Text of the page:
When i told people that i was going to the Philippines for a holiday, the general theme of responses that greeted me was, "Why Philippines? Is there even anything to do there?". Well, why not Philippines? I like the idea of being in a largely Catholic country (especially on Christmas month), their culture is different, it is affordable and more importantly, i have never been there. Never go, never know.
The adventure pretty much began when we got off the plane. We caught the bus to the city, then somehow found our way--with heavy luggages in tow--through a sea of humans and cars to a train station, then got lost after being directed here and there by locals. Nobody seemed to know where our hotel was! So we gave up on walking and turned to the pajak instead.
For many, the pajak is a form of transportation that gets you from point A to B. For many of the drivers, the pajak is their form of livelihood and their home. It was heartbreaking to watch our pajak driver shoo her family--a young woman carrying a naked baby--out of the pajak so that she could drive us to our destination.
There is a major, and slightly disturbing, difference between the rich and the poor in Manila. The new metropolitan suburb does not allow beggars and basically looks like a rich man's playground. The area we lived in was badly lit and peppered with beggars and homeless individuals. However, after a few days of scrurrying along dark paths and holding tightly to our bags, we realised that it was not as scary as it appeared to be. Sure, people came up to us for food and money but that was basically it. They never once laid their hands on us or intimidated us in any way.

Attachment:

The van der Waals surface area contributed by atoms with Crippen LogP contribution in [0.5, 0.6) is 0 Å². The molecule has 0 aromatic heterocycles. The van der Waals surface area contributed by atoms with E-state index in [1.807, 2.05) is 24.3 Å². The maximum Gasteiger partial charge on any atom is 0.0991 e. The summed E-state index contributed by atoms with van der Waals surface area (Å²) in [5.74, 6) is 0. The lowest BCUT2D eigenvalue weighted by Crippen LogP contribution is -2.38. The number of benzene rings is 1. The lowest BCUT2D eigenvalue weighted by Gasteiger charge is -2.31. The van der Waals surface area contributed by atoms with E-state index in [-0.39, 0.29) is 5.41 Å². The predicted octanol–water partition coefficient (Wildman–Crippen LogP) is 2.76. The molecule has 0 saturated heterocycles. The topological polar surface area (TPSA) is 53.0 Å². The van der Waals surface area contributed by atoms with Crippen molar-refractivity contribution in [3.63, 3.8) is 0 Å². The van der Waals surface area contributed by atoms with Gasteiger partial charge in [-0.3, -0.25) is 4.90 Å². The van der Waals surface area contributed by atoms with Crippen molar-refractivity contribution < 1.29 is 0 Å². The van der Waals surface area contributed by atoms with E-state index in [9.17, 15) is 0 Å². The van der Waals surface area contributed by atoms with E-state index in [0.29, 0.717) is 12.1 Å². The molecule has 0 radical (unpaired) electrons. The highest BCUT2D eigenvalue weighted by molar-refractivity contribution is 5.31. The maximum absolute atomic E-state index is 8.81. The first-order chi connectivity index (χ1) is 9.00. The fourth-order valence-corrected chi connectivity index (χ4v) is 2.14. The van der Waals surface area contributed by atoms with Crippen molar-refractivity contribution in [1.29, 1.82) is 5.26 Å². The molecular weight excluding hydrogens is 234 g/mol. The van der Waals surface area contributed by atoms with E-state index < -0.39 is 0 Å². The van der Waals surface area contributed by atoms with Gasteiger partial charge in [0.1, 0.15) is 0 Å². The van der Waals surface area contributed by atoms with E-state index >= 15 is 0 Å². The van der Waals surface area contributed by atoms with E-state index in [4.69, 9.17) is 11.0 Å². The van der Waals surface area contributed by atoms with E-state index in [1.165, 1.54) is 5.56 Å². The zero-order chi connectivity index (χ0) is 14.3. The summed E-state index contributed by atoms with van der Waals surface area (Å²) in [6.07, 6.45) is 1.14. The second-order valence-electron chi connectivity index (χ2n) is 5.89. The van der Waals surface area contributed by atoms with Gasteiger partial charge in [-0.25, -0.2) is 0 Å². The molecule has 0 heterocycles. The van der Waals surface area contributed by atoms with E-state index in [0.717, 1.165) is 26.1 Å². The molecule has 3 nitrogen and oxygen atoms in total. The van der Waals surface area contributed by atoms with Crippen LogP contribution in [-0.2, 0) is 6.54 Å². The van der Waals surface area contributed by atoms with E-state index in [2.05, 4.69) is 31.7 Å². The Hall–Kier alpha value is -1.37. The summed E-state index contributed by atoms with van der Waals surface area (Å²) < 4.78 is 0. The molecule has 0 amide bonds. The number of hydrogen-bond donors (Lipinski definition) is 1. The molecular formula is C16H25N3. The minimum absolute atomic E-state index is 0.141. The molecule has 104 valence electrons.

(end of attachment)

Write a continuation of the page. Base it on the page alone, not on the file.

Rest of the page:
It was in Manila also that we discovered new food--no, we did not dare sink our teeth into balut. Chicken adobo, bread with a combination of icing sugar, cheese and salted egg, chicharon (crispy pork skin with a dash of chilli powder--so good, we bought FIVE packets) and a dessert called polvoron. When we first saw polvoron at 7-Eleven, we asked the cashier what "polvoron" was. His answer? "Polvoron is the name of the item". Epic.
Alcohol was so cheap and easily available that we overbought, and since good things are to be shared, the guards who worked at our hotel got lucky on the morning of our departure. And while we are on the subject of good things, the cousins staged a little birthday surprise for me, though at the most unglamorous of times--when i just walked out of the toilet.
One of the highlights of the trip for me was visiting the Manila American Cemetery. When i first saw the attraction on our tour itinerary, i thought, "A cemetery? How morbid." But it was far from that. Since its establishment in 1948 to honour soldiers who lost their lives to World War II, America has been paying Manila to maintain the place. I am amazed by the extent that America goes to give the soldiers nothing but the best final resting place. What makes it even more special is the inclusion of the Star of David on several tomb stones, respecting the religion of the fallen as oppose to branding everyone with a cross. Truly a sight to behold.
Manila is a little bit of everything. To us, it was also unpredictable. Every suburb appears to be very different, each with its own story to tell, and if you let yourself take that chance, you will discover something new. I'm ending this with another discovery that we made courtesy of our tour guide.
Tour Guide: Do you know that Manila Hotel (a luxurious, historical and expensive) is the holiest hotel in Manila?
Us: Holiest? Why so?
Tour Guide: Because when you step into their lobby, you go "Oh my God" at the sight of its beauty. And when you check out of your stay, you go "Jesus Christ" at the sight of the bill.